School Board in Florida postpones vote on clear backpacks after parent cites a state law

Tribune Content Agency

FORT LAUDERDALE, Fla. — A Broward County schools clear backpack requirement could be delayed or derailed after a parent found an obscure state law to slow down the plan.

The School Board is postponing a vote on requiring clear backpacks for the new school year from June 13 to July 25, after a Plantation parent, Nathalie Lynch-Walsh, asked the board to first hold a workshop.

A state statute on policy rulemaking requires the School Board to hold a workshop if requested “by any affected person, unless the agency head explains in writing why a workshop is unnecessary.”

“Essentially this tables clear backpacks?” board member Torey Alston, a clear backpack proponent, asked. “Is this what we’re saying, because we need to say that if that’s what we’re saying.”

District officials weren’t ready to say that yet.

A July 25 vote still gives the district enough time, albeit with much less notice to parents, for the clear backpack requirement to take effect for the next school year, which starts Aug. 21, However, board members are facing increasing pressure from the public to drop or postpone the plan, and it’s not clear a majority still firmly supports it.

A school safety town hall scheduled for June 12 at Plantation High is still planned to hear public feedback on clear backpacks as well as two other proposals: school uniforms and the expanded use of metal detectors.

Lynch-Walsh, a parent who chairs several district committees, has opposed the clear backpack requirement. She said it creates privacy concerns, there’s no research to show they are effective at making campuses safer and the School Board failed to seek public input before announcing it.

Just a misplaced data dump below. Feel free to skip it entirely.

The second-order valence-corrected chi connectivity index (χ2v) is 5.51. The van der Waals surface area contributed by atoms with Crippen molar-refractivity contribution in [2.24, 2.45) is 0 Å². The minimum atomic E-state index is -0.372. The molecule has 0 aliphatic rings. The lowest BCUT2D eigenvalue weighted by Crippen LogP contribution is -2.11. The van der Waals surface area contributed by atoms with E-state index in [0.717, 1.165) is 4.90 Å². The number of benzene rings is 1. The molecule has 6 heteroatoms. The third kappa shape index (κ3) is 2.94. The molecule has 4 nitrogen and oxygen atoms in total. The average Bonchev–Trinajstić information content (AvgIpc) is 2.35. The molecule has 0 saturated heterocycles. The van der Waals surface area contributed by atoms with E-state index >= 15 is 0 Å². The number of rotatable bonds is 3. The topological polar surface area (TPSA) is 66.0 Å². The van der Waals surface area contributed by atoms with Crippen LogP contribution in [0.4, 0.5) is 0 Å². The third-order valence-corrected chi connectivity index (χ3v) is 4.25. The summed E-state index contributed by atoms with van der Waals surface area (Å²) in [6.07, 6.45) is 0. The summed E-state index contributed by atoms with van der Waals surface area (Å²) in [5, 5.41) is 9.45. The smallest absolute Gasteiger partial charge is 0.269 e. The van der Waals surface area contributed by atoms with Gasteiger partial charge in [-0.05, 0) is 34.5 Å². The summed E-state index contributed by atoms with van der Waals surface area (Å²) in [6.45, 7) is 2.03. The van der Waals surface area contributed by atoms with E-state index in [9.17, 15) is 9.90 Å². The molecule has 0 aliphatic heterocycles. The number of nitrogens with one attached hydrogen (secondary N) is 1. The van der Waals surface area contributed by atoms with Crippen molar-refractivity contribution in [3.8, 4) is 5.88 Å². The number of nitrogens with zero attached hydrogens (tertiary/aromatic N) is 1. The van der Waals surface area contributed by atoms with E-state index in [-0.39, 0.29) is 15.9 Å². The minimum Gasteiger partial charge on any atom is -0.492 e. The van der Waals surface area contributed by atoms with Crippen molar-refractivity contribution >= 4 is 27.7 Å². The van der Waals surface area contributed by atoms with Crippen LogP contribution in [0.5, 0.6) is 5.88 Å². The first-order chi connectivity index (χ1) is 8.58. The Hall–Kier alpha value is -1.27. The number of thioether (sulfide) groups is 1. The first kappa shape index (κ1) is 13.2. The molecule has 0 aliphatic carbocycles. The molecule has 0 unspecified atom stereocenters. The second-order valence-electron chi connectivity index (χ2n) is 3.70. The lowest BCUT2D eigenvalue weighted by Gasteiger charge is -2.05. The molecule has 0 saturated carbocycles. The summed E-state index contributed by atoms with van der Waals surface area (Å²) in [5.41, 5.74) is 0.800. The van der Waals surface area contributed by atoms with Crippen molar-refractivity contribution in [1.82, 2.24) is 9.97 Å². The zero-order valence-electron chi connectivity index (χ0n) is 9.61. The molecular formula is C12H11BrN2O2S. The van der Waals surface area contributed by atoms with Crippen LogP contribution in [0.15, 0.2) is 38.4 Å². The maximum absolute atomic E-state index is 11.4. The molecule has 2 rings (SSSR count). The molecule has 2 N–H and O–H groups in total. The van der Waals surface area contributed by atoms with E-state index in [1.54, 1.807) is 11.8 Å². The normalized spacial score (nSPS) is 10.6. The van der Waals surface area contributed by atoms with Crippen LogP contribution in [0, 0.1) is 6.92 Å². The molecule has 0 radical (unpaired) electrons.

The School Board first agreed to the requirement in closed-door sessions, which many lawyers and open meetings experts say is a violation of the state’s Sunshine Law.

“As the parent of a rising junior who will be directly affected by a Board decision to create a rule requiring clear backpacks for the 2023-24 school year, I am hereby requesting the District hold a public workshop as required by Florida Statute 120.54 – 2(c),” she wrote in an email Friday to Chairwoman Lori Alhadeff, with other board members and General Counsel Marylin Batista copied on it.

Batista said under the process Lynch-Walsh requested, there must be at least 14 days of public notice for a workshop.

Then after the workshop, the proposed rule must be advertised for 28 more days.

Board members voiced frustration at a Tuesday workshop. Allen Zeman, a vocal proponent of clear backpacks, said he felt like district administrators and lawyers should have foreseen this request. Now he said parents will be scrambling to get backpacks at the last minute if the plan is ultimately approved.

“This law’s been around a long time. Why didn’t we plan for this? I just don’t get it,” Zeman said. “We said we wanted to do this a long time ago. Now we can’t do it on June 13.”

Other board members criticized the district’s decision to alert parents May 5 the backpack requirement was happening, even though it required a public vote.

“I think the way it was rolled out was disingenuous to people and that’s part of the problem,” Board member Debbi Hixon said. “Until we vote on it, it isn’t a yay or nay, and that’s now how it came across.”

Board member Sarah Leonardi, who opposes mandatory clear backpacks, added, “This whole process has been flawed from the beginning. It feels very much like we are shoving this through, and we are being reactive and not thoughtful about this.”